Newborn Baby Officially Named After Internet Provider to Get 18 Years’ Free WiFi
Wednesday, 21st October 2020
People will do a lot of things for free products and services… but is naming your child a step too far?
Two new parents didn’t think so, who decided to name their newborn baby ‘Twifia’ after the Swiss internet provider, Twifi.
The company advertised this peculiar deal on their website, where if parents named their baby either Twifius or Twifia, they will get free broadband until the child is an adult.
Twifi’s website reads: "Upload a photo of your child's civil birth certificate. After verification, Twifi will give you 18 years of free internet."
The 30 and 35-year old couple are using the savings that they would have spent on internet bills to build a savings account for their daughter. The hope is that she’ll be able to learn to drive or buy a car when she turns 18.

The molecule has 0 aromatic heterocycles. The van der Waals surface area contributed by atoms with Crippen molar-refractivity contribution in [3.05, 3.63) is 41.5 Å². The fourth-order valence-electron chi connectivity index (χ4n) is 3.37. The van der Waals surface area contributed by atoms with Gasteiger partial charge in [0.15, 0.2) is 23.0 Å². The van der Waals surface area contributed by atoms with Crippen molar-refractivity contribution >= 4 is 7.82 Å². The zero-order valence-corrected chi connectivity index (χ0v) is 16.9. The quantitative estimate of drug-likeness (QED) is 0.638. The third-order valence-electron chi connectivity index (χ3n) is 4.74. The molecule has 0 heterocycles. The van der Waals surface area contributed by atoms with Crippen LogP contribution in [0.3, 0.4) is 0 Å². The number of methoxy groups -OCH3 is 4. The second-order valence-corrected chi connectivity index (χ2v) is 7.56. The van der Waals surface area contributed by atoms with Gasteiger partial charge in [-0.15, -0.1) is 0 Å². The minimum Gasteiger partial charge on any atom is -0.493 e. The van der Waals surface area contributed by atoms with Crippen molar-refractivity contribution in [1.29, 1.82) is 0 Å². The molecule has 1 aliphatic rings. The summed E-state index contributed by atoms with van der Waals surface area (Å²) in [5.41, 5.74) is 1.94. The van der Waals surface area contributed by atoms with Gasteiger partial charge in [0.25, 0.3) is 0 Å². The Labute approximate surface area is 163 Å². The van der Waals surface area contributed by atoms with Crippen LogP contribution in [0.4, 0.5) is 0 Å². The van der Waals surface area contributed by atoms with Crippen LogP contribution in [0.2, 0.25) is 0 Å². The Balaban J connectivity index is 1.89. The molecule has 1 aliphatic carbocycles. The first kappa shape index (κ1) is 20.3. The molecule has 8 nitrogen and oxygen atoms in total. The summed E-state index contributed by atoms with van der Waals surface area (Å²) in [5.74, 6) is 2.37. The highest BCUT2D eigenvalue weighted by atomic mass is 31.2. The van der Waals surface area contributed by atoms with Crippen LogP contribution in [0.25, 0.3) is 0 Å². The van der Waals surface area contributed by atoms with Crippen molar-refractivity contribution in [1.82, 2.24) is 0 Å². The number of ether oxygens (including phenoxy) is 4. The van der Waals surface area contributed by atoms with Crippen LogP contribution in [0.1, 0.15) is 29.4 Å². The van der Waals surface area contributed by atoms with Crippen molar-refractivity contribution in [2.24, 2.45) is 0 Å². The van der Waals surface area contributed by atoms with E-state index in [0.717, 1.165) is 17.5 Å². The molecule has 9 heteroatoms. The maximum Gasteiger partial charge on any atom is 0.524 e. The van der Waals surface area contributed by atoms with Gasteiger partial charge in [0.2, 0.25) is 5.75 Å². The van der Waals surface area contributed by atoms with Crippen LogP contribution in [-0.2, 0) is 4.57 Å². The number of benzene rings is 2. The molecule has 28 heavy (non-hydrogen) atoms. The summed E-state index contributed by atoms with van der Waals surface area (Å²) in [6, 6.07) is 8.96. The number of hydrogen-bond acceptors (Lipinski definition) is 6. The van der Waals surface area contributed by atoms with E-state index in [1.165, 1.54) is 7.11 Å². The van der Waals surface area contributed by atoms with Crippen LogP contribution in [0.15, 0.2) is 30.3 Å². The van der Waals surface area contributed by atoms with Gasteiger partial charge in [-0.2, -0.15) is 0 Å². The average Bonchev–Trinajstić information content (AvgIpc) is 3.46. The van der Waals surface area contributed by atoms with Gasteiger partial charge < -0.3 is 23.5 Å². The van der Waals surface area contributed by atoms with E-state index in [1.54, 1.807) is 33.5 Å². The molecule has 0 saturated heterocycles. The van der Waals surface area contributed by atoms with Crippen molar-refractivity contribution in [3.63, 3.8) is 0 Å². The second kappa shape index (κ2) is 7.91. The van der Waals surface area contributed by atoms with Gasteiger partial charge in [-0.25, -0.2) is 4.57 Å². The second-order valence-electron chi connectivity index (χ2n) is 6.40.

Twifi’s standard internet package costs 24 Swiss Francs a month, which is equivalent to £20.42*. That’s a total saving of 5,184 Swiss Francs over 18 years, or a whopping £4410.72*.
However, let’s hope the parents are getting the super high-speed internet deal instead of the standard package in exchange for their baby daughter’s name!
Speaking with Kidspot, the father said: "The longer I thought about it, the more unique the name became for me, and that was when the thing got its charm."
"For me, the name Twifia also stands for connection in this context. For an eternal bond.”
"There are much worse names. And the more often we say 'Twifia', the heartier the name sounds."
The parents, who don’t want their identity revealed, commented: "We want to remain anonymous to those around us because we don't want to justify ourselves.”
"The accusation of having sold our child's name hits us very hard. We are also a little ashamed."
The owner of Twifi, Philippe Fotsch, has said he'll pay for their Wi-Fi connection if the company does ever go bust 'as a matter of honour'.
We wonder if there will be any other parents to take up the offer... would you?
*Figures correct at time of writing (Oct 2020).